Cassidy was annoyed with one call in particular. With the game tied at 2, at 12:58 of the third, the Bruins had to stave off a double-minor to Par Lindholm, whose high-sticking call on Brendan Smith wasn’t initially whistled on the ice. Rangers forward Boo Nieves lifted Lindholm’s stick into Smith, who left for the dressing room, holding his face, without being checked out by officials. Officials conferred before sending Lindholm to the box.
“That’s frustrating,” Cassidy said. “We were told they could only review calls . . . and then there’s a call.”
No place like home
Chris Wagner still couldn’t believe his eyes.
“It looks weird to me,” he said. “ ‘Chris Wagner signed a three-year extension.’ Who?”
The humble, gruff Bruins winger from Walpole, working on one- and two-year deals while establishing himself as a pro, was thankful for job security. Signing a three-year, $4.05 million extension, particularly the same day as his Weymouth buddy Charlie Coyle re-upped for six years and $31.5 million, was a no-brainer.
“My agent’s probably mad at how many times I said I wanted to stay here, but it’s the truth,” Wagner said, reflecting more on the deals announced Wednesday. “It’s been the best fit for me. Had a great year last year. And the guys in the room are awesome. And if you get sick of them, you get to hang out with your friends and family, too. It’s the best of both worlds.”
Wagner, like Coyle, might have gotten more if he had tested the free agent market. He said it never crossed his mind. Similarly, it was all good with Coyle.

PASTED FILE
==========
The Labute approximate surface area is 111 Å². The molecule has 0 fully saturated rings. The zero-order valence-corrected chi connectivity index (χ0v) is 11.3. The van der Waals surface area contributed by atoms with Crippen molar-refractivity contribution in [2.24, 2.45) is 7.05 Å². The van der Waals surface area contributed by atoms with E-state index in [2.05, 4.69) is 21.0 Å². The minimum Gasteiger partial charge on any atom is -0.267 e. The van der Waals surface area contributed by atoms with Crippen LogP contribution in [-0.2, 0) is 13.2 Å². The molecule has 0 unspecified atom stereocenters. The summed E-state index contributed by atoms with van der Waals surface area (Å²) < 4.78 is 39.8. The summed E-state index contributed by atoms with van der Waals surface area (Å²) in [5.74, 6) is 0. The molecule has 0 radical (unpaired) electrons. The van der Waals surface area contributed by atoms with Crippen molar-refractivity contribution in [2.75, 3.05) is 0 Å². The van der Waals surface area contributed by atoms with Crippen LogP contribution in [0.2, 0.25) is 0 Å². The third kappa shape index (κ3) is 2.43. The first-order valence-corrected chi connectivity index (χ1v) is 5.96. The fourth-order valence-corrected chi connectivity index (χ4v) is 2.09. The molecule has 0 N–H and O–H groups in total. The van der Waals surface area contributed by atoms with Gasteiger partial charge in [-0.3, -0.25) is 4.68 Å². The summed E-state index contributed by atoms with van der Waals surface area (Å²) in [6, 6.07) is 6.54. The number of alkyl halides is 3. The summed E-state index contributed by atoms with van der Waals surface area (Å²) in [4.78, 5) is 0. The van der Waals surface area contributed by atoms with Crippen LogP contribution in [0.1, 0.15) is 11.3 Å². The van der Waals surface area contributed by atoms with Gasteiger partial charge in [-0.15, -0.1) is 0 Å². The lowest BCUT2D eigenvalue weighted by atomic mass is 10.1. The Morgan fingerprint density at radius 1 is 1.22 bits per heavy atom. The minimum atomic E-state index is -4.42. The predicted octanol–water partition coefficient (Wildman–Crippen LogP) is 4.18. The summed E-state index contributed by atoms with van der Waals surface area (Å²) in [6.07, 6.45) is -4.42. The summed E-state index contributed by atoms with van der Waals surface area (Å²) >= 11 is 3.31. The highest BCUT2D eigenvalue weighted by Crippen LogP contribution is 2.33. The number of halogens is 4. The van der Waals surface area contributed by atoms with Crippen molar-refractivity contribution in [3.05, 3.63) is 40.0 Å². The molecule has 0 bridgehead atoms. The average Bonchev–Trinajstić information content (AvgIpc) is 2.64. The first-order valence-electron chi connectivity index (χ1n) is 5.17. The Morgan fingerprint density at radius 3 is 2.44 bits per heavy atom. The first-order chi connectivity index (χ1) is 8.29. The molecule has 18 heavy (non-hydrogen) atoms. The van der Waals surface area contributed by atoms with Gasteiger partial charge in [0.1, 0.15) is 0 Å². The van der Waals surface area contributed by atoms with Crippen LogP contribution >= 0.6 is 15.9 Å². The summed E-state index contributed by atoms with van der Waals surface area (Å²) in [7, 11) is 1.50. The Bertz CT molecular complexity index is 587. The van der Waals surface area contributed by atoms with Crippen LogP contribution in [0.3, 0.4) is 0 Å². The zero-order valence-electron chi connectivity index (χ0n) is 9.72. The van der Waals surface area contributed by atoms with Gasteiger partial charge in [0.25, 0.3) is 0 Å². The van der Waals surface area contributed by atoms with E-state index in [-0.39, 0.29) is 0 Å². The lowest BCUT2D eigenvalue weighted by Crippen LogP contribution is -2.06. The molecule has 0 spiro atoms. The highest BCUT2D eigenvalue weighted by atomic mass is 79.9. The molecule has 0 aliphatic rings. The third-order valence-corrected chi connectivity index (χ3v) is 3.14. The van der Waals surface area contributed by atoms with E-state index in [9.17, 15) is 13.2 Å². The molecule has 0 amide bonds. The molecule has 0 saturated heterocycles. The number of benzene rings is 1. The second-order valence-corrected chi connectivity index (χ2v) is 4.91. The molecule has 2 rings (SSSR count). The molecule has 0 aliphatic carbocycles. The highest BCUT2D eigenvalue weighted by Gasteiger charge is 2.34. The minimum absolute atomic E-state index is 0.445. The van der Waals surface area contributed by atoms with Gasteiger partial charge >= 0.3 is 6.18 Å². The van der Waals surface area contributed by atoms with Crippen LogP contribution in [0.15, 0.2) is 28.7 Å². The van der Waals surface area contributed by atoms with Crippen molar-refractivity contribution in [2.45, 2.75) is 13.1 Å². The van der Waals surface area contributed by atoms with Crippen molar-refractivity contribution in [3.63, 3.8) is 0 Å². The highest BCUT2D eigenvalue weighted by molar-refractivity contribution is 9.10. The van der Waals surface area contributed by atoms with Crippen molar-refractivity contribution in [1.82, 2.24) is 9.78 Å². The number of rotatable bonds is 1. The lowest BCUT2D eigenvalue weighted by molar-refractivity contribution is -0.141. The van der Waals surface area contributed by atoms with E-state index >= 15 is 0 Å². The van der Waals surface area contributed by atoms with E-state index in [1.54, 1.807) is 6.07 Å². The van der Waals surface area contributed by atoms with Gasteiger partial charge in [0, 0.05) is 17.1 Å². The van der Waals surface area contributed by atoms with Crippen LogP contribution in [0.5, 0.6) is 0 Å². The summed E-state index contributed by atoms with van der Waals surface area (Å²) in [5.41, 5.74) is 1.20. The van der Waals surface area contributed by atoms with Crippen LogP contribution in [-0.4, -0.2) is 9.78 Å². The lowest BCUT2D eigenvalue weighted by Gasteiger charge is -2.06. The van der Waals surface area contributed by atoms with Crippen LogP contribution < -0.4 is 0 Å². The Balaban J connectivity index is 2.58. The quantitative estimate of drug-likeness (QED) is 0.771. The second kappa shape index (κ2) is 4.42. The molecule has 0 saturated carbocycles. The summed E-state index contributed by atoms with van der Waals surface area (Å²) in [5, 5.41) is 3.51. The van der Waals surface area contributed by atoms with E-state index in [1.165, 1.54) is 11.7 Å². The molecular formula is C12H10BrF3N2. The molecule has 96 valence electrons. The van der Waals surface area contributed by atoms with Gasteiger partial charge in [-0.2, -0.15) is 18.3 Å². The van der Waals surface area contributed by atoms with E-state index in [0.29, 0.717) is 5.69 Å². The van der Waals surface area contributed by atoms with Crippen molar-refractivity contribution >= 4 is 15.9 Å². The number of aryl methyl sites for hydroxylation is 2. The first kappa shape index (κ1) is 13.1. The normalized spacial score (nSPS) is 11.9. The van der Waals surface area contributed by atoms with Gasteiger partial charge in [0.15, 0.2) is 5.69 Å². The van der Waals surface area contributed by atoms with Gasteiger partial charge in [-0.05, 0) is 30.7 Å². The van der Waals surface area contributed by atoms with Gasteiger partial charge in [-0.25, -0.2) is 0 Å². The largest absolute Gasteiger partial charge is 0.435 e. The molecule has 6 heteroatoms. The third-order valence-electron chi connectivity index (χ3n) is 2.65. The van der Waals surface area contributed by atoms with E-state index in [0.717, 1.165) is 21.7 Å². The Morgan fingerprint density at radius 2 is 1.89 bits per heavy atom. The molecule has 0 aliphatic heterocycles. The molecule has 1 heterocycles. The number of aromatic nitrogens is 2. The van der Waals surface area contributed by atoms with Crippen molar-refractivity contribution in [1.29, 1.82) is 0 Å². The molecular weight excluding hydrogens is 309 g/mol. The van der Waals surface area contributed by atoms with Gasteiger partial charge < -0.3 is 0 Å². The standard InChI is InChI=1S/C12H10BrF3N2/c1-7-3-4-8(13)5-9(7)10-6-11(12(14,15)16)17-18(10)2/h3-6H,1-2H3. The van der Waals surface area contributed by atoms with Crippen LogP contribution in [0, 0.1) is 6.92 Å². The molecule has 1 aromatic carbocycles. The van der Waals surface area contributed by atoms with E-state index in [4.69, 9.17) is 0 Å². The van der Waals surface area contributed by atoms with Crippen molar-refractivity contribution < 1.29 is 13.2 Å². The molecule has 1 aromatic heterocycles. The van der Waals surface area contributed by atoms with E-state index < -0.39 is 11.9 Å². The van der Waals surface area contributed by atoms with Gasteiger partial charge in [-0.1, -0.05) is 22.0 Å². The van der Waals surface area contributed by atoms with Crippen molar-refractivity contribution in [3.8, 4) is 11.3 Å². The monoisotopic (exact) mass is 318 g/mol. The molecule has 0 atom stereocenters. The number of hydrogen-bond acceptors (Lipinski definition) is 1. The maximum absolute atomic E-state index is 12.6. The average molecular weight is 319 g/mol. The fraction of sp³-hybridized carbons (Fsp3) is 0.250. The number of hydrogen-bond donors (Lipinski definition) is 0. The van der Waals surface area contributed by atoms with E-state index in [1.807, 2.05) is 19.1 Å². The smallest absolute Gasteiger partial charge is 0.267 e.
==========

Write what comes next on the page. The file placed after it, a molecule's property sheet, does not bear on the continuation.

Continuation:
“We’re always in contention,” he said. “You always want to play for a team who’s capable of winning, and winning a Cup. I love this team. I love this city. I want to win here. That’s a big thing. Playing with a great group of guys who you can learn from every day, the leadership we have, that helps. And it’s home. My family’s here, my friends. I love this place. That kind of adds to it a little bit.”
They’re hoping Torey Krug joins them.
“That would be great,” Coyle said of the standout defenseman, a pending free agent. “We love Torey here. He’s such a great player. He’s a leader in his own way, too. He does a lot for our team. If that could happen, we would love it. Right now we just want him playing his best hockey. He’s been playing great for us, so let’s keep it up.”
Bergeron remains out
Bergeron, who sat for the fifth time in seven games with a nagging core/groin injury, is a question mark for Sunday’s game against Montreal. He did not skate Friday . . . Jack Studnicka replaced Brendan Gaunce, who had a solid debut Wednesday in Ottawa . . . Studnicka, who skated 9:45 and landed two shots on net, gave the Bruins some needed zip. Other young players didn’t bring as much. Danton Heinen, whose neutral-zone giveaway led to the Rangers’ second goal, and Anders Bjork took just two shifts in the second period.
“I just didn’t think they were hard enough on pucks,” Cassidy said . . . Cassidy believed Brett Ritchie (elbow infection) may be about a week away from returning . . . Three Boston pro teams have yet to lose at home in regulation: the Bruins (10-0-4), Celtics (7-0), and Patriots (5-0). The Bruins are the NHL’s only team with a zero in that column.